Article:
In his many conflicts, Paul often used the sword of the Spirit, but even in such a remarkable servant there was not the perfection seen in his Master. When the high priest commanded them that stood by to smite Paul, he replied in righteous anger, "God shall smite thee, thou whited wall." This was not using the sword of the Spirit, although it was meeting wrongful action with righteous indignation. The wronged apostle was not then in the spirit of His Master who, in similar circumstances, showed not the slightest anger. Indeed, Paul has to turn the sword of the Spirit against his own hasty words, saying, "It is written, Thou shall not speak evil of the ruler of thy people."


"Praying Always In The Spirit"

The seventh, and final, part of the armor is prayer: "Praying always with all prayer and supplication in the Spirit, and watching thereunto with all perseverance and supplication for all saints." If our use of God's word is to be under the control of God's spirit, our prayers are also to be "in the Spirit." Prayer is the expression of our dependence on and confidence in God, and this attitude is to mark us at all seasons. All prayer, prayer of every kind, will embrace the whole field of God's interests in this world, even although we know little of what is actually taking place among the many thousands of God's people.

In times of special trial there will be special requests both for the saints and for the servants of the Lord, although we should ever keep in mind that all the saints are dear to the heart of Christ, and that we are bound up with all in the unity of the body of Christ. Here the apostle desires the prayers of the saints in relation to the special ministry confided to him by the Lord Jesus. Our blessed Lord has not only shown us to wield the sword of the Spirit in conflict, but has given us the perfect example of dependence on God, for, we read of Him in the Garden of Gethsemane, "and being in conflict He prayed more intently" (Lk. 22:44).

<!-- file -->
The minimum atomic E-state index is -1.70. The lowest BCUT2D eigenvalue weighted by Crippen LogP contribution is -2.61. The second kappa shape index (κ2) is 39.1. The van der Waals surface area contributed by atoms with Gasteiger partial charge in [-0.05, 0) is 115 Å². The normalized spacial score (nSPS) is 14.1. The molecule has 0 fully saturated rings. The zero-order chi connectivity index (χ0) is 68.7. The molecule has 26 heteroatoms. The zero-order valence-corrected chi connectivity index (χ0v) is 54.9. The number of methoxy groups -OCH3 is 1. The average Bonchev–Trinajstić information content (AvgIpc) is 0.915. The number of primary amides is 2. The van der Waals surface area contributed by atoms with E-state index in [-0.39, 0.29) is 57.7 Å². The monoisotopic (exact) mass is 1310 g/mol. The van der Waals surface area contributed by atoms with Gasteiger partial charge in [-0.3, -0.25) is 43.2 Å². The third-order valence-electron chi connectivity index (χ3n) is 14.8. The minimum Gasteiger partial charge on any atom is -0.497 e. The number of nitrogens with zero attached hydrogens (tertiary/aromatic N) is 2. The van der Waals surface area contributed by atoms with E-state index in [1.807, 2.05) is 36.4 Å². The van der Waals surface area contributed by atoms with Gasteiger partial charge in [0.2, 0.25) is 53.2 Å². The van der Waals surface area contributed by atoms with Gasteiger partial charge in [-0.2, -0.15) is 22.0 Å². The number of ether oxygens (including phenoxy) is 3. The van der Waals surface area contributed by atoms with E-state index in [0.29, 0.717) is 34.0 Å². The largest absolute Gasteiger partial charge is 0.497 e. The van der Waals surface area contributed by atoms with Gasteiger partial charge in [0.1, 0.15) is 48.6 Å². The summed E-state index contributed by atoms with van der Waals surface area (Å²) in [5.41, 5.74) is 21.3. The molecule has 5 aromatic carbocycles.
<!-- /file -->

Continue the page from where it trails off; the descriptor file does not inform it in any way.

The evil day will soon be over, for the Lord is coming to take us to be forever with himself. Then there will be no more need to engage in conflict with the spiritual forces that seek to hinder our entering into the spiritual blessings that God has given to us in Christ in the heavenly places, and that endeavor to rob us of the privilege of being loyal to Christ during the time of His absence from this world. But we cannot stand for Christ unless we take every part of the divine armor, realizing that all the strength for this conflict is only in the Lord Jesus Christ.